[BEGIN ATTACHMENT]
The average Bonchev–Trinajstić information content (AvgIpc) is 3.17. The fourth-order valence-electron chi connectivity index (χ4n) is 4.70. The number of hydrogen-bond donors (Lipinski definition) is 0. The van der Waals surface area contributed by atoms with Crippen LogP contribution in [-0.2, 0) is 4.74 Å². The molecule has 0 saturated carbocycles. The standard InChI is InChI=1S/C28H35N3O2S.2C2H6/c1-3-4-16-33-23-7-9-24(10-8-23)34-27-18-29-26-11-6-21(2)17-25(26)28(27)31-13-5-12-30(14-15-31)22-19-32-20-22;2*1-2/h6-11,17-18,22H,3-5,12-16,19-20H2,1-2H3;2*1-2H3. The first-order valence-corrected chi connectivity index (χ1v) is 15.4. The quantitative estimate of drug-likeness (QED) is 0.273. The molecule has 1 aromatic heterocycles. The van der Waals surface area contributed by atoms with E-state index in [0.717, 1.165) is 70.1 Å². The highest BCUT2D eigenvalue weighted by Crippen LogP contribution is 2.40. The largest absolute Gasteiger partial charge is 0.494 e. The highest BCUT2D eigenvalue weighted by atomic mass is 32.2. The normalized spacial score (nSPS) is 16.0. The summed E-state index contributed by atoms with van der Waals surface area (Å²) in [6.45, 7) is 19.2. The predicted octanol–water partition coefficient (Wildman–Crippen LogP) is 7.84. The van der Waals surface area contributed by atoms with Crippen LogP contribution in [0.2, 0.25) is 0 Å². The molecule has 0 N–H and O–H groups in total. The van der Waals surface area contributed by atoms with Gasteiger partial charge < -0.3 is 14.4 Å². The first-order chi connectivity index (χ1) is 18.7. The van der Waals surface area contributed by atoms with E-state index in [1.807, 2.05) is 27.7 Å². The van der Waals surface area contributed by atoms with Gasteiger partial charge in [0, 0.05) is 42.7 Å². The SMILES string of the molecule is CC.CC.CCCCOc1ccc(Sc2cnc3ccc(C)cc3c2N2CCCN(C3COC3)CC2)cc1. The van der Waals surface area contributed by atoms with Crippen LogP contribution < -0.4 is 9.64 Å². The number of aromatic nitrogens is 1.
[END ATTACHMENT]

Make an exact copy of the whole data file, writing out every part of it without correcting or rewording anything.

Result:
The average Bonchev–Trinajstić information content (AvgIpc) is 3.17. The fourth-order valence-electron chi connectivity index (χ4n) is 4.70. The number of hydrogen-bond donors (Lipinski definition) is 0. The van der Waals surface area contributed by atoms with Crippen LogP contribution in [-0.2, 0) is 4.74 Å². The molecule has 0 saturated carbocycles. The standard InChI is InChI=1S/C28H35N3O2S.2C2H6/c1-3-4-16-33-23-7-9-24(10-8-23)34-27-18-29-26-11-6-21(2)17-25(26)28(27)31-13-5-12-30(14-15-31)22-19-32-20-22;2*1-2/h6-11,17-18,22H,3-5,12-16,19-20H2,1-2H3;2*1-2H3. The first-order valence-corrected chi connectivity index (χ1v) is 15.4. The quantitative estimate of drug-likeness (QED) is 0.273. The molecule has 1 aromatic heterocycles. The van der Waals surface area contributed by atoms with E-state index in [0.717, 1.165) is 70.1 Å². The highest BCUT2D eigenvalue weighted by Crippen LogP contribution is 2.40. The largest absolute Gasteiger partial charge is 0.494 e. The highest BCUT2D eigenvalue weighted by atomic mass is 32.2. The normalized spacial score (nSPS) is 16.0. The summed E-state index contributed by atoms with van der Waals surface area (Å²) in [6.45, 7) is 19.2. The predicted octanol–water partition coefficient (Wildman–Crippen LogP) is 7.84. The van der Waals surface area contributed by atoms with Crippen LogP contribution in [0.2, 0.25) is 0 Å². The molecule has 0 N–H and O–H groups in total. The van der Waals surface area contributed by atoms with Gasteiger partial charge < -0.3 is 14.4 Å². The first-order chi connectivity index (χ1) is 18.7. The van der Waals surface area contributed by atoms with E-state index in [1.807, 2.05) is 27.7 Å². The van der Waals surface area contributed by atoms with Gasteiger partial charge in [0, 0.05) is 42.7 Å². The SMILES string of the molecule is CC.CC.CCCCOc1ccc(Sc2cnc3ccc(C)cc3c2N2CCCN(C3COC3)CC2)cc1. The van der Waals surface area contributed by atoms with Crippen LogP contribution < -0.4 is 9.64 Å². The number of aromatic nitrogens is 1.